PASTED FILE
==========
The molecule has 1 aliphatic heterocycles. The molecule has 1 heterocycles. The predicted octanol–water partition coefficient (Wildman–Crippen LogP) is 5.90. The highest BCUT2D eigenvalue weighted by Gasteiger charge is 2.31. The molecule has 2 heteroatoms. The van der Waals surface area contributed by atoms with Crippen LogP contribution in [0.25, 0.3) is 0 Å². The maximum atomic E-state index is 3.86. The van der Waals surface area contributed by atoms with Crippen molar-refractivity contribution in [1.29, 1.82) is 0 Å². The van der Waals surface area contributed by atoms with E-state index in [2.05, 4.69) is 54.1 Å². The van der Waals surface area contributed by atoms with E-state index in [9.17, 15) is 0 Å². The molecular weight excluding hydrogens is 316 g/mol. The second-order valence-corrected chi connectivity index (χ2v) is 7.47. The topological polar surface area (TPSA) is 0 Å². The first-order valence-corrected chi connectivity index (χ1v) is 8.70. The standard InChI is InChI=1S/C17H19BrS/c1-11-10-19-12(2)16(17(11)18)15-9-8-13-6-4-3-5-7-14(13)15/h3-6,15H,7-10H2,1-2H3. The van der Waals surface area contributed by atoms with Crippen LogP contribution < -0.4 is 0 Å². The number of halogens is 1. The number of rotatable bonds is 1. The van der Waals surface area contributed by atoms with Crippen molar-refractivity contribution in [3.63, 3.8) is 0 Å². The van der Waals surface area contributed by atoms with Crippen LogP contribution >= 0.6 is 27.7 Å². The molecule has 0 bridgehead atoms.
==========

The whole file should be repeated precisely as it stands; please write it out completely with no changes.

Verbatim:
The molecule has 1 aliphatic heterocycles. The molecule has 1 heterocycles. The predicted octanol–water partition coefficient (Wildman–Crippen LogP) is 5.90. The highest BCUT2D eigenvalue weighted by Gasteiger charge is 2.31. The molecule has 2 heteroatoms. The van der Waals surface area contributed by atoms with Crippen LogP contribution in [0.25, 0.3) is 0 Å². The maximum atomic E-state index is 3.86. The van der Waals surface area contributed by atoms with Crippen molar-refractivity contribution in [1.29, 1.82) is 0 Å². The van der Waals surface area contributed by atoms with E-state index in [2.05, 4.69) is 54.1 Å². The van der Waals surface area contributed by atoms with E-state index in [9.17, 15) is 0 Å². The molecular weight excluding hydrogens is 316 g/mol. The second-order valence-corrected chi connectivity index (χ2v) is 7.47. The topological polar surface area (TPSA) is 0 Å². The first-order valence-corrected chi connectivity index (χ1v) is 8.70. The standard InChI is InChI=1S/C17H19BrS/c1-11-10-19-12(2)16(17(11)18)15-9-8-13-6-4-3-5-7-14(13)15/h3-6,15H,7-10H2,1-2H3. The van der Waals surface area contributed by atoms with Crippen LogP contribution < -0.4 is 0 Å². The number of halogens is 1. The number of rotatable bonds is 1. The van der Waals surface area contributed by atoms with Crippen molar-refractivity contribution in [3.63, 3.8) is 0 Å². The van der Waals surface area contributed by atoms with Crippen LogP contribution >= 0.6 is 27.7 Å². The molecule has 0 bridgehead atoms.